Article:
For a portion of the film you'll find me living on the streets of LA. I am befriended by a homeless man named "Jim" who is quirky and probably a little crazy. We filmed a lot of my scenes with him today.
In real life Jim is an actor (obviously) and I don't think he does much else. He's pretty bombastic and not afraid to say what he thinks. I think he may originally be from New York. He has lots of stories - some of which I'm sure are true - about his time in LA.
The big scene from today was the scene where Jim dies. I don't really consider that information a spoiler because the crazy homeless spiritual guide character always dies. Anyway, this is another one of those intense scenes Ed wanted to get out of the way at the beginning. I find Jim sprawled out in his tent dying from a drug overdose. I attempt to get help, but he tells me it's too late and then dies. I am pretty broken up about it and actually managed some tears for the scene - even though on my close-up I was acting with a spot on the ground and not Jim himself (it makes a difference, trust me.) I felt pretty good about the whole thing and hopefully Ed got some good stuff out of it too. He didn't have any complaints and seemed to be pretty satisfied.
Something I learned from today that you don't really think about until you have to do it, is consistency. When acting in a film you almost have to choreograph every movement you make. I didn't necessarily think that was true. I mean, you're not going to see me say or do anything more than once, so why should it matter if I do it differently? Here's why: When you're watching a movie you don't just see a continuous scene. They're constantly cutting among different angles. If you're facing one direction in one angle and they cut and suddenly you're facing a different direction, that looks weird. (An example that comes to mind is from the movie "Valentine's Day". At the end Ashton K is talking to his lady love - the actress escapes me at the moment - they cut between to different angles. In one angle he's standing straight up, in the other he's leaning down.) So, you kind of have to plan out where you'll be and when you're moving that way it's easier for the editor to cut. It's a lot harder to do that than it sounds. I'm getting better at it, I think.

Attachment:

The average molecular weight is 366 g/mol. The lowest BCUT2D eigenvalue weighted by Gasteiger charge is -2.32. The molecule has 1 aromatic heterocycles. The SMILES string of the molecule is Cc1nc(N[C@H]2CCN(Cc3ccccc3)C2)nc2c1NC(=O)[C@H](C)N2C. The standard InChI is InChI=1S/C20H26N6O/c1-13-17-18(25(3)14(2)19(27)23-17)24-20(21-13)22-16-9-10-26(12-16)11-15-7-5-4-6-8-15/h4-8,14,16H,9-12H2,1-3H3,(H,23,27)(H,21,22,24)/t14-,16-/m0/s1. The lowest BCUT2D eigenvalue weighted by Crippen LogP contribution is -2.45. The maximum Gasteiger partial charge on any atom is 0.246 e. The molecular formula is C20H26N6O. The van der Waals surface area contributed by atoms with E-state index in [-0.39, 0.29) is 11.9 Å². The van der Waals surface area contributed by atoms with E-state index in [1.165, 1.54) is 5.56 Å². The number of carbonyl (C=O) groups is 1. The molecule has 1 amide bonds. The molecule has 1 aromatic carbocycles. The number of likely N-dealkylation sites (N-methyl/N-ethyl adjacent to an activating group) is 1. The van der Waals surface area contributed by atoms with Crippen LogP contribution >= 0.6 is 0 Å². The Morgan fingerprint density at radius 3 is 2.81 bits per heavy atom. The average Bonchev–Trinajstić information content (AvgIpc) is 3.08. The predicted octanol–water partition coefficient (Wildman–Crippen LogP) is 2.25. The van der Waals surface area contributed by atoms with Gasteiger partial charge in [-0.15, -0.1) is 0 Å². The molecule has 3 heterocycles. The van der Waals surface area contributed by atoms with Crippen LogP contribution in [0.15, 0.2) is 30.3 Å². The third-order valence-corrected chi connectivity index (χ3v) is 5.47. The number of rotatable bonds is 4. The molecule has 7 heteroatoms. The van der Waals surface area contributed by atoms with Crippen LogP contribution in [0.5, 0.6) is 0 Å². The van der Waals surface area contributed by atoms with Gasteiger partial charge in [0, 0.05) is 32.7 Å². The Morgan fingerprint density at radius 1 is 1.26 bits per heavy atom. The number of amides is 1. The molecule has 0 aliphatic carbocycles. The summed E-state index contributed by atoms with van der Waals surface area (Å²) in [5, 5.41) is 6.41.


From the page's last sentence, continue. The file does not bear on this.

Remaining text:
At the end of the day Ed wanted to get a quick shot of me walking into Skid Row. Like, the actual Skid Row in the middle of south-central Los Angeles - where all the homeless drug-addicted people live. It was kind of scary. But it was daylight, we were across the street from the police station, and we were only there for 5 minutes (which was still enough time to see a prostitute jump on the back of some guy's motorcycle), so it wasn't too bad. Luckily Ed decided against filming all the "Jim" scenes in Skid Row - which was his original plan.
Lunch: Subway. It was hilarious to me to have Jim with us because he was still in costume and looked 100% like a hobo. Plus he's kind of an odd guy anyway - which didn't help.
Wrap Tim: 4ish - which is still only an 8 hr. day. Some of these big budget films shoot for 16 hours a day or more. Livin' the dream folks.